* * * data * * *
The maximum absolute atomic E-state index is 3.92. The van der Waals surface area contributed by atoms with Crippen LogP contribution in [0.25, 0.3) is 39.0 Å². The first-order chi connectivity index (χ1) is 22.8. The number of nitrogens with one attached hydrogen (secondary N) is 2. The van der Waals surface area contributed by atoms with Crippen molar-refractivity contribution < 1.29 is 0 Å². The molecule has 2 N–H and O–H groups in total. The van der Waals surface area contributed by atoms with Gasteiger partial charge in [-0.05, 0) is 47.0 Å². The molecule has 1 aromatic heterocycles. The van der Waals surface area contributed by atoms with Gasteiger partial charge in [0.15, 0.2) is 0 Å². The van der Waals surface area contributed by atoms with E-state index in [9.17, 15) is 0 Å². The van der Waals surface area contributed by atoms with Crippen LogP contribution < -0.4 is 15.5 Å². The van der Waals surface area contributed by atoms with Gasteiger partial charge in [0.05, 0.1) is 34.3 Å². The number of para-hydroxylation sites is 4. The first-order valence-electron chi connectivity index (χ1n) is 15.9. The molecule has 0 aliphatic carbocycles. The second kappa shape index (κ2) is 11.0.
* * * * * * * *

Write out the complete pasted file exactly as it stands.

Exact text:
The maximum absolute atomic E-state index is 3.92. The van der Waals surface area contributed by atoms with Crippen LogP contribution in [0.25, 0.3) is 39.0 Å². The first-order chi connectivity index (χ1) is 22.8. The number of nitrogens with one attached hydrogen (secondary N) is 2. The van der Waals surface area contributed by atoms with Crippen molar-refractivity contribution < 1.29 is 0 Å². The molecule has 2 N–H and O–H groups in total. The van der Waals surface area contributed by atoms with Gasteiger partial charge in [-0.05, 0) is 47.0 Å². The molecule has 1 aromatic heterocycles. The van der Waals surface area contributed by atoms with Gasteiger partial charge in [0.15, 0.2) is 0 Å². The van der Waals surface area contributed by atoms with E-state index in [9.17, 15) is 0 Å². The van der Waals surface area contributed by atoms with Crippen LogP contribution < -0.4 is 15.5 Å². The van der Waals surface area contributed by atoms with Gasteiger partial charge in [0.05, 0.1) is 34.3 Å². The number of para-hydroxylation sites is 4. The first-order valence-electron chi connectivity index (χ1n) is 15.9. The molecule has 0 aliphatic carbocycles. The second kappa shape index (κ2) is 11.0.